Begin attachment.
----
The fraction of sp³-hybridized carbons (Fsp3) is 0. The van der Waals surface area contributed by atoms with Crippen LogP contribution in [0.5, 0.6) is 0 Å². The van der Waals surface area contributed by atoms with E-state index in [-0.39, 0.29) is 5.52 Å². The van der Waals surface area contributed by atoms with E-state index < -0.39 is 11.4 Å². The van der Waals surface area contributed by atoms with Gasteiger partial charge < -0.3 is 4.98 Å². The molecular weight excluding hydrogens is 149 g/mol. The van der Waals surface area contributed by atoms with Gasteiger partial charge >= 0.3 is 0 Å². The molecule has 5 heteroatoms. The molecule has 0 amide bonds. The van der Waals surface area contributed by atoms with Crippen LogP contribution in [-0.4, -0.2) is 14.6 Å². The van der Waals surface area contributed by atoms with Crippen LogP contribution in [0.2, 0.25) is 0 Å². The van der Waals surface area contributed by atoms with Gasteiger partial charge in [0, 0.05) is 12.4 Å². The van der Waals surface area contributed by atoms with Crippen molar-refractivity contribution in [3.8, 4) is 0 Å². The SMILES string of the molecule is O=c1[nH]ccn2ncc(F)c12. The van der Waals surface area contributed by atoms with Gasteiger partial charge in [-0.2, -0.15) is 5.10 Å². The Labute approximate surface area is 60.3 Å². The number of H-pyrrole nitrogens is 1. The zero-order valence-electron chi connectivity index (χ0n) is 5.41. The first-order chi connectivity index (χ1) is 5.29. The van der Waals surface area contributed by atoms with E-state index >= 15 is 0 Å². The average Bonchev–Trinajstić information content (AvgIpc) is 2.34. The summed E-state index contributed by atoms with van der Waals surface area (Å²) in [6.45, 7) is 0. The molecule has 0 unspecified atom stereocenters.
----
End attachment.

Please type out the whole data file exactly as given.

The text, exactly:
The fraction of sp³-hybridized carbons (Fsp3) is 0. The van der Waals surface area contributed by atoms with Crippen LogP contribution in [0.5, 0.6) is 0 Å². The van der Waals surface area contributed by atoms with E-state index in [-0.39, 0.29) is 5.52 Å². The van der Waals surface area contributed by atoms with E-state index < -0.39 is 11.4 Å². The van der Waals surface area contributed by atoms with Gasteiger partial charge < -0.3 is 4.98 Å². The molecular weight excluding hydrogens is 149 g/mol. The van der Waals surface area contributed by atoms with Gasteiger partial charge >= 0.3 is 0 Å². The molecule has 5 heteroatoms. The molecule has 0 amide bonds. The van der Waals surface area contributed by atoms with Crippen LogP contribution in [-0.4, -0.2) is 14.6 Å². The van der Waals surface area contributed by atoms with Crippen LogP contribution in [0.2, 0.25) is 0 Å². The van der Waals surface area contributed by atoms with Gasteiger partial charge in [0, 0.05) is 12.4 Å². The van der Waals surface area contributed by atoms with Crippen molar-refractivity contribution in [3.8, 4) is 0 Å². The SMILES string of the molecule is O=c1[nH]ccn2ncc(F)c12. The van der Waals surface area contributed by atoms with Gasteiger partial charge in [-0.2, -0.15) is 5.10 Å². The Labute approximate surface area is 60.3 Å². The number of H-pyrrole nitrogens is 1. The zero-order valence-electron chi connectivity index (χ0n) is 5.41. The first-order chi connectivity index (χ1) is 5.29. The van der Waals surface area contributed by atoms with E-state index >= 15 is 0 Å². The average Bonchev–Trinajstić information content (AvgIpc) is 2.34. The summed E-state index contributed by atoms with van der Waals surface area (Å²) in [6.45, 7) is 0. The molecule has 0 unspecified atom stereocenters.